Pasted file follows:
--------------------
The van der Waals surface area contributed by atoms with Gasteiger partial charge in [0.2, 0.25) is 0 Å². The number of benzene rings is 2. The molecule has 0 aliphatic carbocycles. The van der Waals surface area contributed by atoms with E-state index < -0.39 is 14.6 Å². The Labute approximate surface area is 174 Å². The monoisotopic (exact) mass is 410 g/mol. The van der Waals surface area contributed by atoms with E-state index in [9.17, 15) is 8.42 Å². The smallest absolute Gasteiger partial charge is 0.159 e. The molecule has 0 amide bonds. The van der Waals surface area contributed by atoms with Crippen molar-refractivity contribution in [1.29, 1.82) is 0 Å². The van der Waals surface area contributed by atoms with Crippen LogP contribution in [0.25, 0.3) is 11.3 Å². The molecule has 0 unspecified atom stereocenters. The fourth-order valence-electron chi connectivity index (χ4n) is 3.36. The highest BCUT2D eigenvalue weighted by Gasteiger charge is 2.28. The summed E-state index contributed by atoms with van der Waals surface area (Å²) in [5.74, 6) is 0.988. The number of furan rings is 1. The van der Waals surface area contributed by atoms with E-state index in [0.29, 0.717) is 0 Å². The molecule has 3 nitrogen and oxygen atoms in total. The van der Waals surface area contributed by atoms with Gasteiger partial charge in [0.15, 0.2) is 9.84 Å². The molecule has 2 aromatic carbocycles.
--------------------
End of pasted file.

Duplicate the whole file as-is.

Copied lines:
The van der Waals surface area contributed by atoms with Gasteiger partial charge in [0.2, 0.25) is 0 Å². The number of benzene rings is 2. The molecule has 0 aliphatic carbocycles. The van der Waals surface area contributed by atoms with E-state index < -0.39 is 14.6 Å². The Labute approximate surface area is 174 Å². The monoisotopic (exact) mass is 410 g/mol. The van der Waals surface area contributed by atoms with E-state index in [9.17, 15) is 8.42 Å². The smallest absolute Gasteiger partial charge is 0.159 e. The molecule has 0 amide bonds. The van der Waals surface area contributed by atoms with Crippen molar-refractivity contribution in [1.29, 1.82) is 0 Å². The van der Waals surface area contributed by atoms with Crippen LogP contribution in [0.25, 0.3) is 11.3 Å². The molecule has 0 unspecified atom stereocenters. The fourth-order valence-electron chi connectivity index (χ4n) is 3.36. The highest BCUT2D eigenvalue weighted by Gasteiger charge is 2.28. The summed E-state index contributed by atoms with van der Waals surface area (Å²) in [5.74, 6) is 0.988. The number of furan rings is 1. The van der Waals surface area contributed by atoms with E-state index in [0.29, 0.717) is 0 Å². The molecule has 3 nitrogen and oxygen atoms in total. The van der Waals surface area contributed by atoms with Gasteiger partial charge in [0.15, 0.2) is 9.84 Å². The molecule has 2 aromatic carbocycles.